New year, new me

Happy New Year from snowy Michigan!

Happy New Year from snowy Michigan!

It’s 2013, people!  Woohoo!  I love a new year, a new creative canvas.  All this American snow makes me feel like everything can be made new.  And this year I am especially excited because this blog is going to be growing and changing in big ways.

First, it has a new home (and a new name):

www.jennyfromtheblock.co.uk

(Thanks J-Lo).

I have loved writing here at “The Good Stuff” and sharing stories from my travels and my neighbourhood.  But I’ve been feeling for a while like I wanted to write about some other things too.  The reason I search out stories that give me hope is for more than just a sense of well-being and optimism.  It’s because they shape how I live.  They give me ideas and inspiration and encouragement to live a different way.  And I’d like to share some of those more practical stories too – not just the successful ones, but also my failures…

I hope to be travelling less this year than I did in my crazy 2012, so sourcing stories from all over the place will be less easy.  The blog will be a place to wrestle with how to live in the middle of the inner city (in our home, affectionately known as “the block”) and be a good neighbour whilst trying not to destroy the planet.  Or:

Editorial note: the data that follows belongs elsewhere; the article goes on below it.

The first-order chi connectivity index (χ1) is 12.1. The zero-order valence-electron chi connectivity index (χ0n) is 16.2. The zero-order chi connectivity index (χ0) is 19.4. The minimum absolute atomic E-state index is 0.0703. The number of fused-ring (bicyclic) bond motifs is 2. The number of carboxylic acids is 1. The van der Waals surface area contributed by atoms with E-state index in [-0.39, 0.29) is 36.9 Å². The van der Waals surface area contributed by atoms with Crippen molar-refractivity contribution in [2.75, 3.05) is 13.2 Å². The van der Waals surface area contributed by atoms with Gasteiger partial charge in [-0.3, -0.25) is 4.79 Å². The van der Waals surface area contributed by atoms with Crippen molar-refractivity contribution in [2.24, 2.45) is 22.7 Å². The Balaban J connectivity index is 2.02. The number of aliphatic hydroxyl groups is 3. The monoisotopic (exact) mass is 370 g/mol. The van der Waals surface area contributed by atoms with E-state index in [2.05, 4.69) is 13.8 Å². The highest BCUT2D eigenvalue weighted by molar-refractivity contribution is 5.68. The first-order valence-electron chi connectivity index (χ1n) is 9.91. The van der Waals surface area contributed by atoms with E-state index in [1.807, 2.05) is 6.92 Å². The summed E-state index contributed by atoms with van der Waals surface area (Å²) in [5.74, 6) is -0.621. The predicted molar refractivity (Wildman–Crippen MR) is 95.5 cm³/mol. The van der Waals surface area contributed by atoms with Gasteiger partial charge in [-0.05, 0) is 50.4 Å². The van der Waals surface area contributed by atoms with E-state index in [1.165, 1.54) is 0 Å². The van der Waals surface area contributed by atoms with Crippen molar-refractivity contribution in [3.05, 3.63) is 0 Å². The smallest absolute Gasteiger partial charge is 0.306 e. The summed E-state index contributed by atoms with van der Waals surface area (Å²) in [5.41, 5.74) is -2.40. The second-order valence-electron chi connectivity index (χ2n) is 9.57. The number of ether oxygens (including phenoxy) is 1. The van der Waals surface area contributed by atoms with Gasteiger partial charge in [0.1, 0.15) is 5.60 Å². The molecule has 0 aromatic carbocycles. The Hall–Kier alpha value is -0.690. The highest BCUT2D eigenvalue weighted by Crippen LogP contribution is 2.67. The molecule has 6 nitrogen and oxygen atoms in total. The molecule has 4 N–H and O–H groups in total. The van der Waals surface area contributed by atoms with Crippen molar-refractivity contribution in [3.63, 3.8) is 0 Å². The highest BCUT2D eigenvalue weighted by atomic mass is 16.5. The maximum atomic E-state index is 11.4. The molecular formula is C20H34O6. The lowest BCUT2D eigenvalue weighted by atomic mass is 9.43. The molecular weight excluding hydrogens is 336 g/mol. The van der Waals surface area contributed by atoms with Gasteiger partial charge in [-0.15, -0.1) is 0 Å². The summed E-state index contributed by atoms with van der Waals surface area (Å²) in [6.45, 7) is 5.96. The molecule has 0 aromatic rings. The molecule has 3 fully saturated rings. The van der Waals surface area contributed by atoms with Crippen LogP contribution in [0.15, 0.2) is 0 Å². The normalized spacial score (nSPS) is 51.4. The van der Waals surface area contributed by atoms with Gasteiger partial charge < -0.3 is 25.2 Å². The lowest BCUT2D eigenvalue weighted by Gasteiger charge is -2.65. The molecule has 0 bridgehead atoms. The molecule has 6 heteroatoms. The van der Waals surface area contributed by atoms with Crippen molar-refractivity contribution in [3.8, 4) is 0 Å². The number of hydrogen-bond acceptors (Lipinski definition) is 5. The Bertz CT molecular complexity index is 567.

Attempts to live green and simple in the city.

(That’s the tagline).

So please stay tuned to the new blog (everything from this blog has been transferred handily to the archives), and watch out for some new features on green habits and simple living alongside the stories of hope.

Thank you all for reading and following.  See you at the new site.

Happy New Year!

Happy New Year!

Christmas: The American Dream

2012 has been a year of many travels (you may have noticed).  So what more fitting way could there be to end the year, than with my first overseas Christmas? I am in the USA.  Where my brother now lives.

It has been a peaceful, calm, introverted Christmas (in my family we celebrate by eating and reading).  We were all enthralled by my new baby niece who is utterly adorable and completely wonderful.  There was snow on Christmas day, for the first time in 85 years in Arkansas (it even made the UK news, apparently).  My sister-in-law’s dad is a professional chef and so we ate some seriously good food.

With my beautiful niece

With my beautiful niece

But here’s the surprise.  I am used to being in different cultures really regularly, and places where the food, language and customs are completely foreign, and where there are few creature comforts.  And mostly it’s fine. Now here I am in a country which shares so much of our own culture and where every desire for convenience and luxury is fulfilled, and I have found it to be unexpectedly uncomfortable (and I’m not talking about the inflatable mattress we slept on).

I have struggled to work out why.  But I think it’s because the part of US culture I dislike most, is merely a reflection of something I am only too aware lurks in my own heart.  And it’s ugly.